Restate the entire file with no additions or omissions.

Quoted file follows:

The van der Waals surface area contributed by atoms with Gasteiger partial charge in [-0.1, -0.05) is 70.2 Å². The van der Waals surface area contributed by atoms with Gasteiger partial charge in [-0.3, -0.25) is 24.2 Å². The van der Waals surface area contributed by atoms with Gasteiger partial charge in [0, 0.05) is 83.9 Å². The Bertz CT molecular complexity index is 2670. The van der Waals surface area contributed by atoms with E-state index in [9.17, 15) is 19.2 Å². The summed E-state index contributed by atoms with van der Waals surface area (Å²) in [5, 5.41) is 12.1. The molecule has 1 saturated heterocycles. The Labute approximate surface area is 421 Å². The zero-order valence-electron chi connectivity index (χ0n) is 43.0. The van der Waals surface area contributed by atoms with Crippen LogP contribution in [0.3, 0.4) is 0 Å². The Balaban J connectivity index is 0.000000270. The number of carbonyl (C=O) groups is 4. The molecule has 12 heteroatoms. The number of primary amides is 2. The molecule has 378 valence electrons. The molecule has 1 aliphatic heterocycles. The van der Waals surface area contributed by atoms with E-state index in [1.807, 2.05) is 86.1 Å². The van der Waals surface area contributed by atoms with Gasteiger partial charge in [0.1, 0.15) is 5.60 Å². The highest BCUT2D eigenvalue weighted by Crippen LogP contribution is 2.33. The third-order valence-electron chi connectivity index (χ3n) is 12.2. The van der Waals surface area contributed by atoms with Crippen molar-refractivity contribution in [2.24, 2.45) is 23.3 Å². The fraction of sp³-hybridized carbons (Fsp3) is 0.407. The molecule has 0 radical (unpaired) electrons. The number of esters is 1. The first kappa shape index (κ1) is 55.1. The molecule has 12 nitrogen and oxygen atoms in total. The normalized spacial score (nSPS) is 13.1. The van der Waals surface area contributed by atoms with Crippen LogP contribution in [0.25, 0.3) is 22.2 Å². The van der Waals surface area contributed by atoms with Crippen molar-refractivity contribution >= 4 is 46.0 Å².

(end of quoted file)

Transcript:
The van der Waals surface area contributed by atoms with Gasteiger partial charge in [-0.1, -0.05) is 70.2 Å². The van der Waals surface area contributed by atoms with Gasteiger partial charge in [-0.3, -0.25) is 24.2 Å². The van der Waals surface area contributed by atoms with Gasteiger partial charge in [0, 0.05) is 83.9 Å². The Bertz CT molecular complexity index is 2670. The van der Waals surface area contributed by atoms with E-state index in [9.17, 15) is 19.2 Å². The summed E-state index contributed by atoms with van der Waals surface area (Å²) in [5, 5.41) is 12.1. The molecule has 1 saturated heterocycles. The Labute approximate surface area is 421 Å². The zero-order valence-electron chi connectivity index (χ0n) is 43.0. The van der Waals surface area contributed by atoms with Crippen LogP contribution in [0.3, 0.4) is 0 Å². The Balaban J connectivity index is 0.000000270. The number of carbonyl (C=O) groups is 4. The molecule has 12 heteroatoms. The number of primary amides is 2. The molecule has 378 valence electrons. The molecule has 1 aliphatic heterocycles. The van der Waals surface area contributed by atoms with E-state index in [1.807, 2.05) is 86.1 Å². The van der Waals surface area contributed by atoms with Gasteiger partial charge in [0.1, 0.15) is 5.60 Å². The highest BCUT2D eigenvalue weighted by Crippen LogP contribution is 2.33. The third-order valence-electron chi connectivity index (χ3n) is 12.2. The van der Waals surface area contributed by atoms with Crippen molar-refractivity contribution in [2.24, 2.45) is 23.3 Å². The fraction of sp³-hybridized carbons (Fsp3) is 0.407. The molecule has 0 radical (unpaired) electrons. The number of esters is 1. The first kappa shape index (κ1) is 55.1. The molecule has 12 nitrogen and oxygen atoms in total. The normalized spacial score (nSPS) is 13.1. The van der Waals surface area contributed by atoms with Crippen LogP contribution in [0.25, 0.3) is 22.2 Å². The van der Waals surface area contributed by atoms with Crippen molar-refractivity contribution >= 4 is 46.0 Å².